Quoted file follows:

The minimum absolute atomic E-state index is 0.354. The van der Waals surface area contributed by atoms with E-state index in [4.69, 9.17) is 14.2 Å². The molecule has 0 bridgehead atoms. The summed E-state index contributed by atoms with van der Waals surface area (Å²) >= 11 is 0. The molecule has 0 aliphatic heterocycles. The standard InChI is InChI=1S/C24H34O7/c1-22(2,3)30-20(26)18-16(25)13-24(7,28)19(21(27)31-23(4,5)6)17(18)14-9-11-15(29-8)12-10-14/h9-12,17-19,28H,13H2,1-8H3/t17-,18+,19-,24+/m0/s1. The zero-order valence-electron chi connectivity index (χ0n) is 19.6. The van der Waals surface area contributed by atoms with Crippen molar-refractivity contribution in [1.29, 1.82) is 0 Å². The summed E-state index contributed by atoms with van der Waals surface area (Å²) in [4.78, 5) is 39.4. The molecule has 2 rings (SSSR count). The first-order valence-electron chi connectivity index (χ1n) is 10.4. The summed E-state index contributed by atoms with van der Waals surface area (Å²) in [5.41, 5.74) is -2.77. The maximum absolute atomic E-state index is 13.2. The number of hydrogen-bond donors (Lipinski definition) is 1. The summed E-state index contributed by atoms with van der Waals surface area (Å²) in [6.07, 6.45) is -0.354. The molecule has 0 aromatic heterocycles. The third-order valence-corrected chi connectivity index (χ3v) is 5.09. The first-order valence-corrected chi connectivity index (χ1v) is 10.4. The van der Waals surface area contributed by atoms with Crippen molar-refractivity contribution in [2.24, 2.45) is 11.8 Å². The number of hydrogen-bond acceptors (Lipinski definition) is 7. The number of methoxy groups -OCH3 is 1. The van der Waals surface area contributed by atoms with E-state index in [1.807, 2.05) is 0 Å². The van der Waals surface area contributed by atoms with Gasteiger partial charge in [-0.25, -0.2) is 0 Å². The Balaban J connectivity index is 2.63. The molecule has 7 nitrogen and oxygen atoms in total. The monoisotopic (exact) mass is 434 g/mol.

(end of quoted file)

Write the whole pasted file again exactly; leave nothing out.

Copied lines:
The minimum absolute atomic E-state index is 0.354. The van der Waals surface area contributed by atoms with E-state index in [4.69, 9.17) is 14.2 Å². The molecule has 0 bridgehead atoms. The summed E-state index contributed by atoms with van der Waals surface area (Å²) >= 11 is 0. The molecule has 0 aliphatic heterocycles. The standard InChI is InChI=1S/C24H34O7/c1-22(2,3)30-20(26)18-16(25)13-24(7,28)19(21(27)31-23(4,5)6)17(18)14-9-11-15(29-8)12-10-14/h9-12,17-19,28H,13H2,1-8H3/t17-,18+,19-,24+/m0/s1. The zero-order valence-electron chi connectivity index (χ0n) is 19.6. The van der Waals surface area contributed by atoms with Crippen molar-refractivity contribution in [1.29, 1.82) is 0 Å². The summed E-state index contributed by atoms with van der Waals surface area (Å²) in [4.78, 5) is 39.4. The molecule has 2 rings (SSSR count). The first-order valence-electron chi connectivity index (χ1n) is 10.4. The summed E-state index contributed by atoms with van der Waals surface area (Å²) in [5.41, 5.74) is -2.77. The maximum absolute atomic E-state index is 13.2. The number of hydrogen-bond donors (Lipinski definition) is 1. The summed E-state index contributed by atoms with van der Waals surface area (Å²) in [6.07, 6.45) is -0.354. The molecule has 0 aromatic heterocycles. The third-order valence-corrected chi connectivity index (χ3v) is 5.09. The first-order valence-corrected chi connectivity index (χ1v) is 10.4. The van der Waals surface area contributed by atoms with Crippen molar-refractivity contribution in [2.24, 2.45) is 11.8 Å². The number of hydrogen-bond acceptors (Lipinski definition) is 7. The number of methoxy groups -OCH3 is 1. The van der Waals surface area contributed by atoms with E-state index in [1.807, 2.05) is 0 Å². The van der Waals surface area contributed by atoms with Gasteiger partial charge in [-0.25, -0.2) is 0 Å². The Balaban J connectivity index is 2.63. The molecule has 7 nitrogen and oxygen atoms in total. The monoisotopic (exact) mass is 434 g/mol.